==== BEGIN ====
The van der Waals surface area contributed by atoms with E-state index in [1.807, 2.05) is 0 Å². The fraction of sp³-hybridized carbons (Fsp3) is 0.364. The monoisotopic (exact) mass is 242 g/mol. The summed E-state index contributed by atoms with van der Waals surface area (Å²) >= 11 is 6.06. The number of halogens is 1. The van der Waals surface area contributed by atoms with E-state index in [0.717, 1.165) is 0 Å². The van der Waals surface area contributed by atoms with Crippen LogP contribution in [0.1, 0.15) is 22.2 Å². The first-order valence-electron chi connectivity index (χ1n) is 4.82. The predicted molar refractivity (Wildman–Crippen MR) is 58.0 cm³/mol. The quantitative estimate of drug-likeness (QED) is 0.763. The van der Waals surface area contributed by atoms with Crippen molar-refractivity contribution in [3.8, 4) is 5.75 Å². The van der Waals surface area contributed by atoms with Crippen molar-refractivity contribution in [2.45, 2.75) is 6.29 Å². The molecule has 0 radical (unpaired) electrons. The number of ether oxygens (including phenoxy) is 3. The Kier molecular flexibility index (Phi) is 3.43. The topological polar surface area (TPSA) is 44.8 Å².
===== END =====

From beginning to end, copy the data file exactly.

The van der Waals surface area contributed by atoms with E-state index in [1.807, 2.05) is 0 Å². The fraction of sp³-hybridized carbons (Fsp3) is 0.364. The monoisotopic (exact) mass is 242 g/mol. The summed E-state index contributed by atoms with van der Waals surface area (Å²) >= 11 is 6.06. The number of halogens is 1. The van der Waals surface area contributed by atoms with E-state index in [0.717, 1.165) is 0 Å². The van der Waals surface area contributed by atoms with Crippen LogP contribution in [0.1, 0.15) is 22.2 Å². The first-order valence-electron chi connectivity index (χ1n) is 4.82. The predicted molar refractivity (Wildman–Crippen MR) is 58.0 cm³/mol. The quantitative estimate of drug-likeness (QED) is 0.763. The van der Waals surface area contributed by atoms with Crippen molar-refractivity contribution in [3.8, 4) is 5.75 Å². The van der Waals surface area contributed by atoms with Crippen molar-refractivity contribution in [2.45, 2.75) is 6.29 Å². The molecule has 0 radical (unpaired) electrons. The number of ether oxygens (including phenoxy) is 3. The Kier molecular flexibility index (Phi) is 3.43. The topological polar surface area (TPSA) is 44.8 Å².